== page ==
Whilst there are enormous gains in combining resources and specialty skills, these alliances and partnerships also require a consolidation of project control data systems.
A life cycle of demand
Bigger projects therefore drive a demand to adopt better connected solutions for project data at every stage of their life cycle. An average $500 million infrastructure project will create over ten story’s worth of documentation with several hundred thousand drawings and documents. All accessed by thousands of collaborators. Ensuring there is a single source and a connection of related estimates, plans, documentation and models is critical to the design, construction and operation of these assets.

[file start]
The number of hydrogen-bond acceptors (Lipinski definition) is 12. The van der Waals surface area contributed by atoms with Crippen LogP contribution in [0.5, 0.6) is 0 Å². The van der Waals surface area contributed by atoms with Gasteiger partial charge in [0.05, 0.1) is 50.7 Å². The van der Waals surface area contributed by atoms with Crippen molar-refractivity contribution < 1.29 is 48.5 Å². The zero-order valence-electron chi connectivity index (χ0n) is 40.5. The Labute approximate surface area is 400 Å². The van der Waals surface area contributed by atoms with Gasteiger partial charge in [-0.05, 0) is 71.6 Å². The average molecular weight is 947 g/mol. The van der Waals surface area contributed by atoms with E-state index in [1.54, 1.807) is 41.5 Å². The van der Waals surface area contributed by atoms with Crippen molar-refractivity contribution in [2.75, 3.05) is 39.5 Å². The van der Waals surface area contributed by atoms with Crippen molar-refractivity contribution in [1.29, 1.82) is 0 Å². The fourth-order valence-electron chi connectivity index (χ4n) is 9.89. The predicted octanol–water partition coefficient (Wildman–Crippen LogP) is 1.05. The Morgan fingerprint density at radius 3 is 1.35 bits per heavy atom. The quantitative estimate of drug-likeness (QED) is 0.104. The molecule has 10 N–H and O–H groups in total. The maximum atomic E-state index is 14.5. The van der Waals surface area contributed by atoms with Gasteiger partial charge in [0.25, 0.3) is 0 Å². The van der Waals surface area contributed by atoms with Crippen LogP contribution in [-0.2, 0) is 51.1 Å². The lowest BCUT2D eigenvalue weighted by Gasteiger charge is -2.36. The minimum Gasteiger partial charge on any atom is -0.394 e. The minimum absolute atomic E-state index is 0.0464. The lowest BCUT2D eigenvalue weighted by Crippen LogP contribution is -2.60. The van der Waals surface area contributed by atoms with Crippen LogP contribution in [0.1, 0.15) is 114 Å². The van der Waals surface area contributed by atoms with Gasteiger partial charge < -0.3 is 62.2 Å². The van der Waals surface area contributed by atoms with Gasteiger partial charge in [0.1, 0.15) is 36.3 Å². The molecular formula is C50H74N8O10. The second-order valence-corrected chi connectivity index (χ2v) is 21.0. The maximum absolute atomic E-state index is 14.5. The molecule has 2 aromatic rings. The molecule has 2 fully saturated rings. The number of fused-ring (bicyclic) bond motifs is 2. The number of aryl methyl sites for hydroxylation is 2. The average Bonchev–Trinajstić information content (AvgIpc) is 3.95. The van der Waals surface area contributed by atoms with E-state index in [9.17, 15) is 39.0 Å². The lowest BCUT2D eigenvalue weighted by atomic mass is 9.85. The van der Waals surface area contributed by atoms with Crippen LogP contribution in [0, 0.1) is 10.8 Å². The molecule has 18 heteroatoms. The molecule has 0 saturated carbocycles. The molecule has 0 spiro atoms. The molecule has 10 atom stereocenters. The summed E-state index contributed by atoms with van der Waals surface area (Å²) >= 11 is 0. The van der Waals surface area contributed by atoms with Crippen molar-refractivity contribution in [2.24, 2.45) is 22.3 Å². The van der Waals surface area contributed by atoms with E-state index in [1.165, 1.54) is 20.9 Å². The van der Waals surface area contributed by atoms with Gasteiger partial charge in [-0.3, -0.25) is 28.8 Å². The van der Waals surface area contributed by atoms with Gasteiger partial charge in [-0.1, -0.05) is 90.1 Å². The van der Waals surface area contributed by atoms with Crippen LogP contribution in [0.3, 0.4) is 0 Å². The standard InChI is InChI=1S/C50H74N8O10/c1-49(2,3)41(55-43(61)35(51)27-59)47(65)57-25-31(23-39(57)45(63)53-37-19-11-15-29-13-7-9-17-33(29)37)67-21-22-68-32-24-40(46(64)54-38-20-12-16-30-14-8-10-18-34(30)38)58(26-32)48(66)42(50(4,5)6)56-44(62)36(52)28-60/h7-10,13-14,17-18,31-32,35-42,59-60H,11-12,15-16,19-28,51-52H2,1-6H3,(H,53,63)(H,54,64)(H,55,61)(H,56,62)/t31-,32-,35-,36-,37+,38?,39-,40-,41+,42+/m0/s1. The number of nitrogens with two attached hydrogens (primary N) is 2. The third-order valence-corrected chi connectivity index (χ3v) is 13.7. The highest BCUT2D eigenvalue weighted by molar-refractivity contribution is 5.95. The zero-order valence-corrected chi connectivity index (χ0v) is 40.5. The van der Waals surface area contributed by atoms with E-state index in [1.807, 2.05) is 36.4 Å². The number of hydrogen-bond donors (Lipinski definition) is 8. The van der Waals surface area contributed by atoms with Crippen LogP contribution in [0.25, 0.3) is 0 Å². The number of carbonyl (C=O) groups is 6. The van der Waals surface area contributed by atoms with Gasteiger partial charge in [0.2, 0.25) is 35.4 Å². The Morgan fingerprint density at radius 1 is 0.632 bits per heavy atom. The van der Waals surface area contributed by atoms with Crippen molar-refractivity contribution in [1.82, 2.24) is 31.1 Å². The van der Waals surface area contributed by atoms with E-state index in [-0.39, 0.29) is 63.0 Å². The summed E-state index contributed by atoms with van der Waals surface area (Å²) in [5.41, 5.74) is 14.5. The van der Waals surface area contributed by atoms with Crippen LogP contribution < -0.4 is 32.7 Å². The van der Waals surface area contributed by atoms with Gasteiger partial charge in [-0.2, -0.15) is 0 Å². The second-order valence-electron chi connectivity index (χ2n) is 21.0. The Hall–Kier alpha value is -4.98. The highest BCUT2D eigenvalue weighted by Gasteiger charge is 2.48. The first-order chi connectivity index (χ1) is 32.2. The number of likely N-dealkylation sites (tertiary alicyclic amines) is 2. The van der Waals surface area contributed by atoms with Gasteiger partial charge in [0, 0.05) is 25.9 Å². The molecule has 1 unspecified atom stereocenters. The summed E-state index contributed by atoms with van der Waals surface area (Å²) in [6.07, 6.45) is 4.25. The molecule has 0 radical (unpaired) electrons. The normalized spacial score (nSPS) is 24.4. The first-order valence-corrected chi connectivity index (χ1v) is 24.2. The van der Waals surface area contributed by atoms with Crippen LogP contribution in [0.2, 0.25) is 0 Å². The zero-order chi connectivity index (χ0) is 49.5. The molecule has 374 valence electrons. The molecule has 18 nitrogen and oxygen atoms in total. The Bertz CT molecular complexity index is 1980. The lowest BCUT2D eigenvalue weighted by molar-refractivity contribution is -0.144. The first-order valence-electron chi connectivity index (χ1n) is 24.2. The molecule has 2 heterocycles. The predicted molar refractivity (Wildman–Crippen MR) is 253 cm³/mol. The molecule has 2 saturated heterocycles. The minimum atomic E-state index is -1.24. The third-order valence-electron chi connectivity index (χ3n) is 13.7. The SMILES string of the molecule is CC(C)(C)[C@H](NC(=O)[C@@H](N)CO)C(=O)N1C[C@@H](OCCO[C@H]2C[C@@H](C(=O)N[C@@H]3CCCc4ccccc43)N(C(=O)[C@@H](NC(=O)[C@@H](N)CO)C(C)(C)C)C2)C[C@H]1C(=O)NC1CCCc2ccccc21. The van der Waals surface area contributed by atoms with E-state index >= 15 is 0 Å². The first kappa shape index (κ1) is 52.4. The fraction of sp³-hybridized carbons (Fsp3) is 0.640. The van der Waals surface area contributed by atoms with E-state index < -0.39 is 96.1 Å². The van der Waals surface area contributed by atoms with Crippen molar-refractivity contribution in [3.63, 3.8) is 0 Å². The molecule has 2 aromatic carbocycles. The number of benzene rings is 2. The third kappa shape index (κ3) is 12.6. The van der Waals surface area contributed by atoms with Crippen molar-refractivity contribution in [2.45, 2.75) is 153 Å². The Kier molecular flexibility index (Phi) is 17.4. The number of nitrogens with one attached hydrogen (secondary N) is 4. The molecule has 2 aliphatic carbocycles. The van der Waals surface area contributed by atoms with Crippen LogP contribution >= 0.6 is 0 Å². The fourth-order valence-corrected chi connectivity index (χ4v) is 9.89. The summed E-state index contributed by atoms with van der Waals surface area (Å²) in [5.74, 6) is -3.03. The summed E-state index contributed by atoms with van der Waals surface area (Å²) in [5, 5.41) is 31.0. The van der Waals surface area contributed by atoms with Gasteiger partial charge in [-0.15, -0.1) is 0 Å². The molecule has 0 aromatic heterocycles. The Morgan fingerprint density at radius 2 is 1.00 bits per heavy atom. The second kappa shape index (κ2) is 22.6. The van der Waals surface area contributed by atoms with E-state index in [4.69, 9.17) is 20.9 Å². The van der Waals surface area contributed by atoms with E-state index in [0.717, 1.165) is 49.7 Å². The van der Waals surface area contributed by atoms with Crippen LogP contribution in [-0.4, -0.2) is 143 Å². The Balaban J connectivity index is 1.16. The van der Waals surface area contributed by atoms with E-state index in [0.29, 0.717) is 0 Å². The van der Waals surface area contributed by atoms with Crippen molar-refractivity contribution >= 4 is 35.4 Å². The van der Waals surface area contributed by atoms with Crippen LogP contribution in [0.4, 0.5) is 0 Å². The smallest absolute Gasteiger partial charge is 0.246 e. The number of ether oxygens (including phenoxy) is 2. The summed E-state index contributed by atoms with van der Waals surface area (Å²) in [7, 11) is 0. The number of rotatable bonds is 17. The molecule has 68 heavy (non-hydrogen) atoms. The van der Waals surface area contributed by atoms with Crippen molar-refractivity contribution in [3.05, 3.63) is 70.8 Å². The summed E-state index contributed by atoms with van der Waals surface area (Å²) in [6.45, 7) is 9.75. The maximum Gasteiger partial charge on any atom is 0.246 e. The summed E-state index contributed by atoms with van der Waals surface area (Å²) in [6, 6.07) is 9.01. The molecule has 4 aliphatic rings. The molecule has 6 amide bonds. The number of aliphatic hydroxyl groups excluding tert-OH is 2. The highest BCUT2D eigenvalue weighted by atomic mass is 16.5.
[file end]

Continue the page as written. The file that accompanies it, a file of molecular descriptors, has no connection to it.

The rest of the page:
Governments demanding more
In recent years government agencies have further recognised the value digital data provides for managing their assets. Many are now requiring the turnover of all digital information representing the physical asset (Digital Twin). The value in connecting data and providing a single source of reference has never been greater. Contemporary transport and infrastructure assets are more valuable in their mixed-use and long-term revenue generation capability. They are commensurately more complex. Transport tracking, monitoring, safety and management, all play their part and have their share of complexity to be managed and maintained in the design, build and maintenance.